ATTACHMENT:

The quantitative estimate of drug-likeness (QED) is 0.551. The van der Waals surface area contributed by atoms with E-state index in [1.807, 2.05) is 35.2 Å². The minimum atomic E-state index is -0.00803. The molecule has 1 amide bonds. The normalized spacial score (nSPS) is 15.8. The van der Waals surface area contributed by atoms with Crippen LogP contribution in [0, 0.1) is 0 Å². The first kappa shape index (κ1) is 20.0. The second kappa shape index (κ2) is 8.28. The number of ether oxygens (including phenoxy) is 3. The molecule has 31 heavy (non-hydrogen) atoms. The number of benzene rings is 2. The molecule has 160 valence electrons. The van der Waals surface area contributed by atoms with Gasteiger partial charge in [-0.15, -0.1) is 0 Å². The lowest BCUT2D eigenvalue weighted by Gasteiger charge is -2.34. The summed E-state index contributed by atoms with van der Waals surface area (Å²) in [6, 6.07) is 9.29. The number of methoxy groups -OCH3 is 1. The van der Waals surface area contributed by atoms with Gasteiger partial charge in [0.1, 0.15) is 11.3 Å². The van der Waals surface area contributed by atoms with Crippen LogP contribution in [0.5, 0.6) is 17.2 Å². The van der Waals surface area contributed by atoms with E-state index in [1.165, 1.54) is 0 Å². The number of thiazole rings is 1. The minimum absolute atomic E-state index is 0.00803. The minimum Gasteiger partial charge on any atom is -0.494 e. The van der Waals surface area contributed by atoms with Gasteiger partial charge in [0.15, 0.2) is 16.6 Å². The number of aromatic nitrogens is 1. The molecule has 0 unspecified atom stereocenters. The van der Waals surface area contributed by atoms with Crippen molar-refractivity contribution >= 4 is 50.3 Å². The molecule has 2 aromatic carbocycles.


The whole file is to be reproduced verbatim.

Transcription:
The quantitative estimate of drug-likeness (QED) is 0.551. The van der Waals surface area contributed by atoms with E-state index in [1.807, 2.05) is 35.2 Å². The minimum atomic E-state index is -0.00803. The molecule has 1 amide bonds. The normalized spacial score (nSPS) is 15.8. The van der Waals surface area contributed by atoms with Crippen LogP contribution in [0, 0.1) is 0 Å². The first kappa shape index (κ1) is 20.0. The second kappa shape index (κ2) is 8.28. The number of ether oxygens (including phenoxy) is 3. The molecule has 31 heavy (non-hydrogen) atoms. The number of benzene rings is 2. The molecule has 160 valence electrons. The van der Waals surface area contributed by atoms with Gasteiger partial charge in [-0.15, -0.1) is 0 Å². The lowest BCUT2D eigenvalue weighted by Gasteiger charge is -2.34. The summed E-state index contributed by atoms with van der Waals surface area (Å²) in [6, 6.07) is 9.29. The number of methoxy groups -OCH3 is 1. The van der Waals surface area contributed by atoms with Gasteiger partial charge in [0.1, 0.15) is 11.3 Å². The van der Waals surface area contributed by atoms with Crippen LogP contribution in [0.5, 0.6) is 17.2 Å². The van der Waals surface area contributed by atoms with E-state index in [1.165, 1.54) is 0 Å². The number of thiazole rings is 1. The minimum absolute atomic E-state index is 0.00803. The minimum Gasteiger partial charge on any atom is -0.494 e. The van der Waals surface area contributed by atoms with Gasteiger partial charge in [0.15, 0.2) is 16.6 Å². The number of aromatic nitrogens is 1. The molecule has 0 unspecified atom stereocenters. The van der Waals surface area contributed by atoms with Crippen molar-refractivity contribution >= 4 is 50.3 Å². The molecule has 2 aromatic carbocycles.